Idaho Free Press from Nampa, Idaho on June 23, 1967 · Page 4
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Idaho Free Press from Nampa, Idaho · Page 4

Nampa, Idaho
Issue Date:
Friday, June 23, 1967
Page 4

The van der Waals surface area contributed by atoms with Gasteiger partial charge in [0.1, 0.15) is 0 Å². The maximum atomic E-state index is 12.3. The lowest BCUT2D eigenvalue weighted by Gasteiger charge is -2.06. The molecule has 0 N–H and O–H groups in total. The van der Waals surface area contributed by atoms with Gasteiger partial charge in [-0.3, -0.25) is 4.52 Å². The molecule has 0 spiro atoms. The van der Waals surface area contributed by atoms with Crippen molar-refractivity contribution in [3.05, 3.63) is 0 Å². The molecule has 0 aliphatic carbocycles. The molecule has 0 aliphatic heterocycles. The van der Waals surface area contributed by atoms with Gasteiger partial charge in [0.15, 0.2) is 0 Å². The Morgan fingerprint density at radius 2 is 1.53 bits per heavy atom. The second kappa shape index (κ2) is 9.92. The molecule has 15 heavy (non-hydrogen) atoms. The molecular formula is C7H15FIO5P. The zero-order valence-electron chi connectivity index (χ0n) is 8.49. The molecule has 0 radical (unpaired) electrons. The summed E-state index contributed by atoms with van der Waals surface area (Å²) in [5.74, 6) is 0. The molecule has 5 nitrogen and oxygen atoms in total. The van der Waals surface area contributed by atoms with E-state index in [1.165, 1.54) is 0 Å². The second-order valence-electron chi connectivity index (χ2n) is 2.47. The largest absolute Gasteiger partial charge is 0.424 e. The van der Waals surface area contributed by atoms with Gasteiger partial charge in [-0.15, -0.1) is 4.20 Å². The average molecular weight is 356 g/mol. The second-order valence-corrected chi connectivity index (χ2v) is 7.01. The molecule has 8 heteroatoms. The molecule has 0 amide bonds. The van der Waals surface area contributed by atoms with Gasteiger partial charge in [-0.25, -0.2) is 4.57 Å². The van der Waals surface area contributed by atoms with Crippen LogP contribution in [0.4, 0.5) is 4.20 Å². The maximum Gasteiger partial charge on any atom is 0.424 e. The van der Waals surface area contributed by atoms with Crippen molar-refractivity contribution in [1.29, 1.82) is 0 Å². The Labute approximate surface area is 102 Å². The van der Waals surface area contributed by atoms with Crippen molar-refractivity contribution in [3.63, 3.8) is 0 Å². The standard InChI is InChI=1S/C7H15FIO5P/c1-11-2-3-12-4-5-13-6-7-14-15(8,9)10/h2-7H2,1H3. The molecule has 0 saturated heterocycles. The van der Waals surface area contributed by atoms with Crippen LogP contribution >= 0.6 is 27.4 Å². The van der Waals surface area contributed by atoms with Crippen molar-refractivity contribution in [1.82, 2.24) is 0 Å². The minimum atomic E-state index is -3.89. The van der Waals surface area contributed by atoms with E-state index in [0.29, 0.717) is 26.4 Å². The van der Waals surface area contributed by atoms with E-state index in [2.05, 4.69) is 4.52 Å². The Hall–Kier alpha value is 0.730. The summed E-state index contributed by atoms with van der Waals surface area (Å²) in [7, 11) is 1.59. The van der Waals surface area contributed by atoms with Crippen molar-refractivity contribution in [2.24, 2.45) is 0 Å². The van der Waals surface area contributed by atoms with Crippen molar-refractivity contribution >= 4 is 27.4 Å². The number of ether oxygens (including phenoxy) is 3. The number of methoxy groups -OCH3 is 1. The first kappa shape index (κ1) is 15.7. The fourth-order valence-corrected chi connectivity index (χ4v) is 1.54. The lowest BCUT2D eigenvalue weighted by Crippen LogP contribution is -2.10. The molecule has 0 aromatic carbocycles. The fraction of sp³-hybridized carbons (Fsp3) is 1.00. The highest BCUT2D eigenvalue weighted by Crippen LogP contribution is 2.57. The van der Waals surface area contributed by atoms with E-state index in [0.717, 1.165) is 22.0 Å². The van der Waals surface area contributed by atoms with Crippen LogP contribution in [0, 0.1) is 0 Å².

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Ihho Free Press 4 Caldwell News-Tribune. Friday. June 2 3, 1961 PAGE OF OPINION ···^·H^HM TRIAL BY FIRE HENRY TAYLOR COMMENTS Aggressors Spurn Fair Play ^^ ^^ TM »--,,, inril fi. By HENRY J.TAYLOR A( 3:15 a.m. Sunday, June 22, twenty-six years ago, five months before Pearl Harbor, Hitler attacked ttie Soviet Union. And if World War ID ever comes, God forbid, we can be mortally certain that it, too, will come as a surprise. Our national sense of fair play and responsible use of world supremacy docs not prepare us for this. But aggressors lay down the law of surprise in their first requirement and set the stage for it in every disarming way, and set the stage for it in plete surprise," said President Harry S. Truman, later. "No one thought any such attack would take place. I didn't think so and I don't know any official who did. A complete surprise." The evidence is indisputable that, up to the very hour of Hitler's attack, Stalin insisted within the Kremlinthatallaround him must trust Hitler's intentions. Warnings from the Nachrich- tendiest, Switzerland's army Intelligence service, from London, Brussels, Washington and elsewhere did not impress Stalin. Moreover, 24 German reconnaissance planeshadtrespassed Russia and a camera in one that crashed showed that they were ond group (17 infan try, five ^ar- military photographic mis- jnored fair nyj^*TM s. h« ded for S TM ,",, TV. ,,, There were 3 ,000 general sand to Moscow. The third ( 15 ID- 0,000 officers in Hitler's ar- fantry, 15 armored divisions) . April 6. He struck too late. "Ask me for except time," said Na- And Hitler didn't have 320,000 my. A!! were screened and the waded the "craine. best sent eastward. Across a »!««» 5 front of nearly3,000 miles, more The gateway than two million men, 750,000 open. Five days late horses, 6,000 vehicles, 7,200 The Germans incredibly, on their deep missions each infantry division re- sion ^ , ^ diil each Panzer di £ 3 00 tons, and each of the guns, 3,000 tanks and 1800 Pivot al Sanrt «m e . ^ ^ , , planes advanced at the firstglow «K TM re ' of the Sunday's dawn. 5.000 pins. The strategic planning was sioners. i- day. to total, this called for , lva , ert of icstrainloadsa ·· UPI SURVEYS MfDICRf Gloomy Forecast Wrong TODAY'S EDITORIAL We Agree; It's a Farce This recall nonsense has gone too far. Our state's small but loud ultra-conservative element is.looking more foolish every day. B the Incentive for the movements to recall Sen, Frank Church had (1) been for reasons other than a difference of opinion and (2) been financed entirely by Idahoans, the Idea might have carried some weight. But let's face facts. i v Senator Church.Is just about the..most 'acceptable Democrat ^member of Congress, ? to our way of thinking. He haj lashed out against whathecorrectly calls "scandalous waste" In government spending. He has Incurred the displeasure of President Johnson on several occasions. He doesn't vote the party line. He votes the way his conscience tells him. Some times he pleases us. Some times he doesn't. V you don't like the way Senator Church votes, what can you do? That's easy. He comes up for re-election next year. Vote against him if you wish. Idaho's attorney general hashandeddown an opinion that such a recall would be unconstitutional. Of course, the untra- conservatives could take the matter to court. Maybe they'd get It settled in a year or two. But If they want to oust SPEAKING OF TAXES Senator Church, they'd better get to work and devote their time, energy and money to accomplishing this task at the polls. This recall movement became even more distasteful to Democrats and to the majority of Republicans when it was learned ttat the Incentive and the money behind the campaign originated out of state. A California millionaire; a fellow imported to Coeur d'Alene; and possibly the Liberty Lobby are behind this movement. They allow. Gene Mileck of St. Maries to receive the credit (in some circles he'd be known as a fall guy) for this action. They haven't stopped this foolishness yet. Now Mileck is trying to get Republican Secretary of State Pete Cenarrusa kicked out of his office. Why? Because Cenarrusa has refused to give Mileck two letters he says are on file in the Secretary of State's office. Doris Whitaker, Deputy Secretary of State, said Mileck has seen one of the letters. The other letter, one which he said Cenarrusa wrote to Atty. Gen. Allan Shepard requesting an opinion on the recall, doesn't exist, Cenarrusa said. The request, Cenarrusa stated, was made orally. Cenarruss summed It up very well when he said: "I think It's a farce." This whole recall business is a farce. (One in a Series) By United Press International It was widely predicted before the Medicare program went into operation on July 1, 1966, that older people would rush to hospitals for free care in such great numbers that hospitals would be unable to handle the load. That hasnot happened. A nationwide survey by a UPI reporting team showed that there has been an increase in hospital occupancy since Medicare went into effect, but it has been well within manageable limits. The only hospitals that are seriously pinched for room today are those which already had more patients than they could handle before Medicare. One change, clearly attributable to Medicare, is an Increase in the proportion of older peple in the average hospital's total patient population. In Chicago, UPI correspondent James M. Shanks found that "the percentage of hospital patients over 65 has increased from 23 per cent before Medicare to 28 per cent currently." Reporter Bob Weston was told in Cincinnati that patients over 65. now occupy 32 per cent of the hospital beds compared with 26 per cent a year ago. There were comparable reports from other cities. But hospital administrators across the country emphasized that there has been no "deluge" of older patients . and no swamping of facilities such as Medicare opponents had gloomily forecast. The big complaint which hospitals have against Medicare is not the extra business it has brought them, but the formula which Medicare uses to reimburse them for the care of elderly patients. The reimbursement formula is supposed to cover "the reasonable cdstsof services rendered," but hospital administrators Insist it is inadequate. "We lose money on Medicare patients and have to charge other patients more to make up for it," said a spokesman for Methodist Hospital in Dallas. The Social Security Administration is aware of these complaints, and has promised lo take a close look at the whole situation on the basis of the first year's experience. "If our formula fails to cover fully the costs of caring for older people, we will certainly make adjustments," Commissioner Robert Ball Sold a reporter. "But so far I have seen no convincing evidence FOREIGN COMMENTARY Unstable Tax Policy Blasted By MAX YOST Associated Taxpayers of Idaho The National Taxpayers Conference Is an alliance of the executives of 38 Independent state taxpayer organizations who make continuing fiscal studies of local, state and federal levels of government. Each year at a meeting In Washington, D.C., after study and discussions with congressional and administration leaders, they summarize their findings in an annual statement of policy. The 1967 statement: ·"We, the National Taxpayers Conference, observe that the national economy is In the impossible position of a simultaneous business slowdown and continuing price Inflation. We believe, and have stated previously, that the pushbutton fiscal policy of our national government Isafun- damental cause of this national dilemma. An unstable and confusing tax policy, when blended with accelerated federal expenditures to achieve short-term economic objectives, can only end In disaster. We therefore urge: "1, That Congress finance the war in South Vietnam on a pay-as-we-go basis and impose as absolute embargo on any Today's Thought By H. B. DEAN "Tlie grass wlthereth, the flower fadeth: but the word of our God shall stand for ever." Is»lsl)40:8 When those who criticize have spent as much time In study of the Bible as those who expound ft Bier will then be qualified critics. new domestic spending programs as well, to avoid a prospective budget deficit that some have suggested could reach an unprecedented $20 billion; "2, That Congress eschew any tax increase that would fur(her damage the nation's economic machinery and substitute spending reductions in programs whose essentiality is suspect on many counts; "3. That Congress use extreme caution in expanding social security benefits to avoid OUR READERS SAY further Increases In payroll taxes {fiat are already barely tolerable; "4. That Congress Ignore current proposals to distribute a purely hypothetical federal budget surplus through complicated federal 'revenue sharing* programs. This psychedelic dream of federal bounty fails to take account of the plain fact that the cumulative federal budget deficit during the past decide totals more than $50 billion; "5, That Congress reverse the trend toward federal domination of state and local government activities in general to allow the people of the individual states and localities to solve their own problems. A corollary necessity is that the citizens and state-local officials act immediately to reorganize and revitalize state and local government and to accept responsibility for their own self- government, finances and operations." By K.C. THALER LONDON (UPI)-The supply by Russia of sophisticated, up- to-date weapons to her allies has heightened Allied fears for future peace prospects. Such weapons were discovered by the Israelis duringtheir advance into Egypt. Details are now being disclosed of the latest type weapons which so far have been unknown to the West and, according to some reports, have not even been seen with the Soviet forces. ··-·--,.. Thi s development : f epf eserits a marked change in the Kremlin's policy, which has been to supply only obsolete weapons to her allies and potential allies, but never to allow latest type arms to leave the U.S.S.R. The first Indications of this change came from the Vietnam fronts when MIG 21s supersonic fighters appeared in numbers in battles against A m e r i c a n planes. Then Russia began to make available to her friends in Hanoi surface-to-air missiles (SAMS) on an increasing scale. Some, incidentally, fell into Red China's hands and are believed to be providing valuable information for Peking's own rocket development program. Reports from Israel reaching here mention the presence of Soviet-supplied radar controlled ground-to-air missiles, anti-tank rockets allegedly superior to anything known in the West, radar installations for correcting the range of artillery fireon moving targets and a Howitzer with a 10-mile range. Western diplomats and experts alike are surprised that Russia should place such weapons into foreign hands, and in inexperienced hands at that. Whether Russia anticipated the risk of their falling into Western hands appears doubt- News Gatherers Are Just Lazy To The Editor: This is an open letter to Richard Charnock, UPI correspondent In Boise. Dear Mr. Charnock: I have great respect for news correspondents who bring the news to the people. We are In great need of some information that the news media seems to have overlooked or forgot ten. We would like the reasons for the recall action against Senator Church. An action as serious as this surely has a lot of good reason Ing behind It. The news gatherers are not dishonest. They are Just lazy. Anything that might expose the International Communist Conspiracy Is forgotten or Just not brought out. How we need news gatherers that have freedom of thought and mind, and a little knowledge of the Declaration of Independence, Then the press would have the knowledge that the government Is still the peo- pie. Without (he people thefeder- government Is nothing. Some think big government and high taxes will bring freedom. Nothing Is further from the truth. ,, The best attitude to take toward thMederal government Is that it has nothing except what it takes from the people. Government does not give; it only takes. To tax you to help me is not only unconstitutional and immoral - it is stealing from one to help another. Can you call international cooperation anything but Communism in action? Can you tell me why U.S.A. sanctions an economic blockade against Rhodesia, where 6 per cent of the people rule, and our government 25 YEARS AGO The twenty-fifth anniversary of the establishment of Mercy hospital in Naropa will be celebrated June 4 with a solemn pontifical mass at St. Paul's church at-10 a.m. (June, 1942) Caldwell Brief - J. H. Petit of Parma has filed for Democratic committeeman of the Apple Valley precis::. A number of candidates have taken petitions for filing but only Petit and Miss Tressle Nlckersoo, seeking the offlca of superintendent of schools, have filedfor office. (June, 1942) Caldwsll Brlsf - Carrie Purkhlser, daughter of Mr. and Mrs. C. D. Purkhlser, has received a master's degree in medical technology at the University of Detroit. (June, 1942) !s trying to buildbridges [oCom- rmmlst countries where only 3 per cent of the people rule. I believe the recall actiontobe sound, and the senator's inability to exercise freedom of thought of mind due to his affiliations with the uouncll on Foreign Relations and other Internationa! bodies. When we try to warn him of the dangers of Communism, he writes back; "I noted your remarks and sent your letter to the State Depart- meut." The State Department sends propaganda apologetic to Communism, alway unsigned. I suggest it Is your Job to bring this Information to the puouc. I am happy that we have other news In the developing stage and some day will not be at the mercy of AP and UPI. 0. B. Warnock BoxC18 Nam pa Ul dl I I I JIT3 I C i l Ul~ «*·-·· r f t J L . n Vine armored divisions) diversions into Yugoslavia and have bee . """I SS, vd S tJKtS£ 5K5S Jfi= 10 Leningraa. me i.i, c- . . jj az | s were bogged down, "They should have known it snows in Russia." Russia owes her salvation to the Battle of Stalingrad, although the Russian people today are not even allowed to remember that, It is now officially called . the Battle of the Volga. I was at that moment in Turkey on the Russian frontier with Turkish Marshal Fevzi Chakmak. He predicted the Soviet victory at Stalingrad to me anri my dispatch containing his nearly incredible forecast appeared in The New York Times on June 30. Chakmak told me Stalin, in a rare visit to a front, had gone secretly from Moscow to Stalingrad. Chakmak noted on his maps that the Russians still held the vital railhead at Voronezh, at the junction of the Don and Voronezh rivers. He estimated that Marshal Timoshenko had large, fresh forces concentrated above Voronezh, The Germans were wearily stretched into Russia for 1,000 miles. "I know Timoshenko," the Turk said. "1 am sure he will drop his armies straight down on the German lines and that this descent from the north will be decisive on the whole war. Hitler can never recover from his coming defeat." Gruff, able, tough-minded Marshal Chakmak called the turn at the moment when the apparent German successes in the Caucasus thundered in the headlines around the globe. Then while we were holding the Germans in the West we . werejncircled by the Russians ! fronTtne East. But that's an- . other story, separate from this . June 23 reminder of adaymarked forever in the changing of the world. Soviets Supply New Weapons ful. There may be some anxious soul searching in the Kremlin about the effect of this slijMip. What worries Western governments is the threat that this development poses {or the future. The fact that deadly, sophisticated weapons are being put into the hands of people who ostensibly cannot be trusted to use them properly is causing anxiety. But the prospects that even Deadlier weapons might be passed onto small nations whose leaders may be prepared to use them in a do-or-die mood is causing outright alarm. that this is really true." Bypassing Ball, the American Hospital Association (AHA) is urging Congress to amend the law so that payments for Medicare patients will include an extra margin above actual cost, sufficient to enable the hospital to accumulate funds for expansion, modernization and other improvements. Medicare was expected to put an even greater strain on nursing home facilities than on hospitals. Again, however, the dire predictions have not been borne out by events. Social Security officials said that on a nationwide basis, the total number of beds available in qualified nursing homes is more than adequate to meet the demand resulting from Medicare. But they acknowledged -and the UPI survey demonstrated--that local shortages exist in some areas. Medicare did not cause, but it lias evidently aggravated, a nationwide shortage of trained nurses. Every hospital administrator interviewed said his institution needs more nurses. In New York, the situation is so serious that thestatelegislalure recently voted funds to double the number of nursing scholarships. (Saturday: What doctors like and dislike about Medicare.) There are a lor of good cars you can get for $3500. This is two of them.* II you don't happen to need two cars, there's only one Ihing Ihot you need less! One cor lhal cosls as much as two cars. Unless you wonl lo pay a lot of money lor a lot of horsepower Ihol you'll never use. There's only one slate in the country where you can go faster than a Volkswagen--Nevada. [No speed limit-they're big gamblers out there.) The only exlfa horsepower you really need is for all those power gadgets. Which you need to drive a car Ihol size Which has to be itiat size lo hold all those horses. AH or which also makes Ihe average car cost almost as much to run as Iwo Volkswagens. Considering a VW gels about 27 miles lo a gallon of gas and obou! 40,000 miles lo a set of tires. But if you're still not sold on Ihe idea of two bugs for Ihe price of one beast why not take advantage of Urn special introductory olfer: one Volkswagen for nail the price of two. Don Hull's Town Country Volkswagen Nampa-Caldwell Blvd. Caldwell, Idaho